“If you’re a Bal­ti­more city voter, pay at­ten­tion, an­a­lyze what I am say­ing and re­mem­ber the fol­low­ing: It is un­rea­son­able to ex­pect the same peo­ple, do­ing the same thing in the same way, to pro­duce a dif­fer­ent out­come,” he said.

Joe Clus­ter, direc­tor of the Mary­land Re­pub­li­can Party, said Walden is one of the best Re­pub­li­can can­di­dates for Bal­ti­more mayor in re­cent mem­ory. Clus­ter said Walden would be a force in City Hall, break­ing up the monopoly Democrats have held for more than 50 years.

Dick Fair­banks, a 77-year-old re­tired fed­eral in­tel­li­gence of­fi­cial from Bal­ti­more’s Ten Hills neigh­bor­hood, said Walden has his vote in Novem­ber. Walden’s in­tegrity sets him apart, he said.

“He would de­mand ac­count­abil­ity and hon­esty. That is in short sup­ply,” said Fair­banks, who vol­un­teers for the cam­paign.

Matthew Cren­son, pro­fes­sor emer­i­tus of po­lit­i­cal sci­ence at the Johns Hop­kins

Alan Walden

Age: 80 Job: Re­tired WBAL news an­chor Ex­pe­ri­ence: Not pre­vi­ously elected to of­fice Ed­u­ca­tion: At­tended Brook­lyn Col­lege in New York City Home: Cross Keys Fam­ily: Mar­ried 37 years. Two chil­dren, one grand­child. Univer­sity, said Walden’s chance of win­ning is slight. Theodore R. McKeldin was the last Re­pub­li­can elected Bal­ti­more mayor, in 1963.

Walden re­ceived about 3,100 votes in April’s Re­pub­li­can pri­mary. Pugh won more than 48,700 votes in the Demo­cratic con­test, fol­lowed by roughly 46,300 for Dixon.

In the last may­oral elec­tion in 2011, Mayor Stephanie Rawl­ings-Blake, who did not seek re-elec­tion, re­ceived about 40,000 votes. Her Re­pub­li­can chal­lenger had 6,100. The clos­est the GOP came to win­ning the city’s top elected of­fice in re­cent decades was in 1991, when Mayor Kurt Schmoke’s chal­lenger, Sa­muel A. Cu­lotta, took 28 per­cent of the vote.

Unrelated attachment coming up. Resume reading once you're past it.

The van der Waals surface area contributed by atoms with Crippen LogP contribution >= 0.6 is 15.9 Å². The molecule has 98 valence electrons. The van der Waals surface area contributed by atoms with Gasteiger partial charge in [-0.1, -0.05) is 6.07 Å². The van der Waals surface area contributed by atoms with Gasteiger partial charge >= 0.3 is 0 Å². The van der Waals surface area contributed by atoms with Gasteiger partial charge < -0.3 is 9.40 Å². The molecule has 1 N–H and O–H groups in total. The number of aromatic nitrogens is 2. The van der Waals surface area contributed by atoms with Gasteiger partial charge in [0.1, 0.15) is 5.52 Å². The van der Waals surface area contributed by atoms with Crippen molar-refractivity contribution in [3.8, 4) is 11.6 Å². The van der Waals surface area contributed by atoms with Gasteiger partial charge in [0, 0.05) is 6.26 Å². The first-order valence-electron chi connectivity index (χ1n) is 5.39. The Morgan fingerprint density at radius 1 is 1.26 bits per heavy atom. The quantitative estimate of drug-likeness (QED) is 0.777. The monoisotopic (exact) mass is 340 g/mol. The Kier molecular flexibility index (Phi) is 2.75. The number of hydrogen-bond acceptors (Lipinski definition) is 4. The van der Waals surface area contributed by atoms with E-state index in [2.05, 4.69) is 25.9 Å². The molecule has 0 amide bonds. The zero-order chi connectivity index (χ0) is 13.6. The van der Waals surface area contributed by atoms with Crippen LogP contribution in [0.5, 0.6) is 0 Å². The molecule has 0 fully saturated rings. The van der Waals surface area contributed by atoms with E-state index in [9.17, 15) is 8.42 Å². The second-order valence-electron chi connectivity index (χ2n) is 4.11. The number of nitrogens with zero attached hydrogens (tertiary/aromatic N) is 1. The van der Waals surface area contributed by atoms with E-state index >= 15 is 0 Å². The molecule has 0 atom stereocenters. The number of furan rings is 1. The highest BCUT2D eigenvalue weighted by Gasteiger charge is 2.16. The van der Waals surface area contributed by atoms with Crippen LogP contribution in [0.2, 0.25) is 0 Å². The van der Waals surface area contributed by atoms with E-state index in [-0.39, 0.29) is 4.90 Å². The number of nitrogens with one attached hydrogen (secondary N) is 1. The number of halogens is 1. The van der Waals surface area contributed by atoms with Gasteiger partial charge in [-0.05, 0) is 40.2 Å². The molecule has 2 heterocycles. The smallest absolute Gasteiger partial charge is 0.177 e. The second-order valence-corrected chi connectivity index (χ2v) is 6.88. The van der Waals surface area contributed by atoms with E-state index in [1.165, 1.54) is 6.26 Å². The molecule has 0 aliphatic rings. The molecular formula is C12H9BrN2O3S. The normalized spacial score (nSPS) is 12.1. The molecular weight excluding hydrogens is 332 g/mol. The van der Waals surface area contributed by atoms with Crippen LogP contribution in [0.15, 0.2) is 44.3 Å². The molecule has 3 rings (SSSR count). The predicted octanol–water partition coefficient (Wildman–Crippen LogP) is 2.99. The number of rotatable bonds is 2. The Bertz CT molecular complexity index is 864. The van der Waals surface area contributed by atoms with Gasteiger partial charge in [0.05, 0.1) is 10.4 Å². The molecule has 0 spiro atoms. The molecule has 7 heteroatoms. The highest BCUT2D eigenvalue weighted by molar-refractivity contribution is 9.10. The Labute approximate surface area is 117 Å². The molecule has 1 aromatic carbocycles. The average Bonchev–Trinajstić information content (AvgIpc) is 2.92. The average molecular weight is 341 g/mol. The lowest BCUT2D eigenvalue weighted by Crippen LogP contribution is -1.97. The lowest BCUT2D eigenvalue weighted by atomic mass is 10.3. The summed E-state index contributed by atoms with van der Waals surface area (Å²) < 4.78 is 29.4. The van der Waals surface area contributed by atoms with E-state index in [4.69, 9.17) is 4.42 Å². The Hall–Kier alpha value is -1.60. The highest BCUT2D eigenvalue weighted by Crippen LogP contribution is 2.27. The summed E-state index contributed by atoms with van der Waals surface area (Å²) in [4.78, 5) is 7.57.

Though Walden’s cam­paign faces long odds, Cren­son said the cru­sade is good for the city.

“There is some­body out there who is go­ing to raise is­sues that are not nor­mally go­ing to be dis­cussed,” Cren­son said. “This whole elec­tion cy­cle has been pretty sleepy. Cather­ine Pugh is fond of say­ing she will take the city ‘for­ward, not back­ward,’ but for­ward to what?”

Walden, who lives in Cross Keys with his wife of 37 years, Jean­nie, said his time manag­ing em­ploy­ees and bud­gets for ra­dio news di­vi­sions gave him the ad­min­is­tra­tive ex­pe­ri­ence needed to run the city. He said two decades on Bal­ti­more ra­dio have given him a knowl­edge of the city’s his­tory and en­trenched prob­lems that fur­ther qual­ify him.

In ra­dio, Walden worked as an an­chor, news direc­tor and for­eign correspondent, among other po­si­tions. He is per­haps best known for his “Walden Pon­der­ings,” a broad­cast es­say fea­ture on WBALra­dio that ran for 18 years.

A na­tive of Brook­lyn, N.Y., who moved to Bal­ti­more in 1988, Walden said he is an “un­var­nished pa­triot” who wants to con­front to­day’s po­lit­i­cally cor­rect cul­ture that he thinks has “reached the point of ab­sur­dity.” For in­stance, he prefers the term “il­le­gal alien” to “un­doc­u­mented worker.”

Walden, who served in the U.S. Army and the Army Re­serve, said he is a “his­to­rian by av­o­ca­tion.”

Walden was di­ag­nosed with can­cer in late May and un­der­went an eight-hour surgery to re­move his prostate and blad­der in July. He said he is can­cer-free and re­quires no fur­ther treat­ment.

He has never be­fore run for, nor held, elected of­fice.

As a Re­pub­li­can, Walden tried to dis­as­so­ci­ate him­self from his party’s pres­i­den­tial nom­i­nee, Don­ald Trump. He often re­peats vari­a­tions of the same thought: “There are Repub­li­cans and there are Repub­li­cans. I don’t equate my­self with any other Re­pub­li­can, state or na­tional. I ama Con­sti­tu­tional con­ser­va­tive. I am not a right-wing nut job.”